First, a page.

The anticipation is building as our 2017 Annual Meeting approaches. The theme, Anthropology Matters! generated an exciting, dynamic, and at times wonderfully radical array of session submissions that that promise an engaging and memorable conference for all those attending in Washington, DC.
The initial scheduling for the 5700 submissions is now well underway, however, as we are in DC with rather limited space, there were a number of additional sessions that could not be accommodated. This is an unfortunate reality as the association and conference participation continue to grow in size. To improve the understanding of, and planning for, the review process in the coming years, the AAA staff and I thought it might be a good idea to offer a bit of “behind the scenes” information as to how it works.
Each of the AAA sections was asked to review and rank sessions submitted to them and send those results to the AAA. The ranked sessions from each section were then divided as follows: top 50% into the A category, the next 30% into the B category, and the rest into the 20% C category. Programming was done by moving through the ranked lists of sessions from each section simultaneously (e.g., all A’s were programmed first, then all B’s, then on to C’s) until no more space was available. Sessions ranked at the very bottom of their section’s pile (in the Cs) had the highest likelihood of not being scheduled.
We received 793 full panel submissions (oral, roundtable, executive session, retrospective, etc.) plus another 823 individually volunteered papers. Of those individually volunteered papers, most were compiled into 155 panel sessions by the sections. A smaller amount were not compiled into sessions and those individuals were all offered poster slots. The total number of sessions submitted was 948 (more than 5700 individual submissions). In the DC venues we have space for 844 sessions. Seven of those slots were allocated for the late-breaking sessions, leaving 837 slots remaining for the 948 submitted sessions. This resulted in approximately 12 percent of submitted sessions not being selected due to their rankings and the availability of space.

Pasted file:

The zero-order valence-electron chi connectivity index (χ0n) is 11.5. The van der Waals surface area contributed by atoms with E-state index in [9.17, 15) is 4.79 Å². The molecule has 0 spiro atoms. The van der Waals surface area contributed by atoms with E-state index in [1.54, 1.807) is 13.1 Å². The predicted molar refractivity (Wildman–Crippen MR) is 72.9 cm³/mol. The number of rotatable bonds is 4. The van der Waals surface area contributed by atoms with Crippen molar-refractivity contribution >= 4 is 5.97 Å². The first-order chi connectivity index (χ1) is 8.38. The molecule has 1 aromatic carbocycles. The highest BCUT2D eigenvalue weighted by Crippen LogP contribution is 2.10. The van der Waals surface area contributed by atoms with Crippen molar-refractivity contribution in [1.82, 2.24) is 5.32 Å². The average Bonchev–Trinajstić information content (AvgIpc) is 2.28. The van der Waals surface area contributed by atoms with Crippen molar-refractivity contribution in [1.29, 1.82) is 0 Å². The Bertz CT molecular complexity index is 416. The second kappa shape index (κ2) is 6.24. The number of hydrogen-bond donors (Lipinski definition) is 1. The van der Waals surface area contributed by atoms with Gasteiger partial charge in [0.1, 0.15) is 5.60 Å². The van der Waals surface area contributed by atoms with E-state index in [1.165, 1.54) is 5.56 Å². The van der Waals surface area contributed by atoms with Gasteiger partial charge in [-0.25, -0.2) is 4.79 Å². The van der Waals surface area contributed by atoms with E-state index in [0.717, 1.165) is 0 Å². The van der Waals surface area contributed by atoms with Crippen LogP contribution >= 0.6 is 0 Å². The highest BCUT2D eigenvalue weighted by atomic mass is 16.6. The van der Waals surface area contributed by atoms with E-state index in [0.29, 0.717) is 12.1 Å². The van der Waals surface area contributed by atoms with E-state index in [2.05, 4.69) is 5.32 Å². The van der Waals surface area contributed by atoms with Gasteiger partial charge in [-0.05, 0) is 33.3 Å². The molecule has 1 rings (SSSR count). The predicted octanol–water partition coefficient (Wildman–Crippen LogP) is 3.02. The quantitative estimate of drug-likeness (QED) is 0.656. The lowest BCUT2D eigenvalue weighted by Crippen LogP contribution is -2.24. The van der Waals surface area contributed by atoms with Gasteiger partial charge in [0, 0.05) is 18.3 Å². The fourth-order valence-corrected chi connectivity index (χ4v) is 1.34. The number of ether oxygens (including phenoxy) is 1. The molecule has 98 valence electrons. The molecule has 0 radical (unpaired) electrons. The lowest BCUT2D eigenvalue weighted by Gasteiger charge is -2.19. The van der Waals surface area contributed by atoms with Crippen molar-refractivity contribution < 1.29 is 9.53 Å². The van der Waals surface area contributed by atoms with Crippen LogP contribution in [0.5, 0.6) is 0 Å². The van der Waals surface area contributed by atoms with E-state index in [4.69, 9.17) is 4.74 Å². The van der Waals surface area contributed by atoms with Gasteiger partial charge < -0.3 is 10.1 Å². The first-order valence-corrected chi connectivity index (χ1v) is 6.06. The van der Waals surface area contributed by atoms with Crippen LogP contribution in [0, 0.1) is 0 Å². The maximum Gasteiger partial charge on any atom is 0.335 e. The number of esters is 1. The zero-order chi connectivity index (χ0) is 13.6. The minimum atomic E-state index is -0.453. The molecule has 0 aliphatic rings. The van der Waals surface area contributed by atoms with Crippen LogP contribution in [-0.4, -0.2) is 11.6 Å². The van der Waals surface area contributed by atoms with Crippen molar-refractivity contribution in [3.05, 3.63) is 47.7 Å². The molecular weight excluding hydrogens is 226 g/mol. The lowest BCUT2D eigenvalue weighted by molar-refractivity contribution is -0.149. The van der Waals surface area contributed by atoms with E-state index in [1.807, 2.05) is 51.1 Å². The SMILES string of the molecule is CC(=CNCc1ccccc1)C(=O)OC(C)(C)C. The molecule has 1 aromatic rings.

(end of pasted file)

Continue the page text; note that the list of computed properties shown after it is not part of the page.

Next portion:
There were also 194 posters and gallery submissions scheduled in spaces that do not compete with sessions or roundtables. The scheduling of the workshops, special events, section business meetings, film screenings, etc. is still underway.
I have now had the pleasure of working through this scheduling process twice and, while it is not perfect, it does work quite well. We owe an enormous debt of gratitude to the section program committee members who review and rank submissions, doing the lion’s share of the critical intellectual work in this process. The staff of the AAA are consummate professionals and tireless at working to make sure there is a minimal amount of overlap, slippage, or other problems in the schedule itself. We all share the common goal of continuing to work toward improving lines of communication, quality of experience, and sense of community at our Annual Meeting.
It is my hope to see as many of you as possible attending the meeting, regardless of whether or not you are presenting your work this time around. Being there, participating, creating, acting, pushing anthropology to one another and out into the world is a critical way to make Anthropology Matter.
See you in DC!
Cite as: Fuentes, Agustin. 2017. “Inside the Annual Meeting Scheduling Process.” Anthropology News website, July 21, 2017. doi: 10.1111/AN.527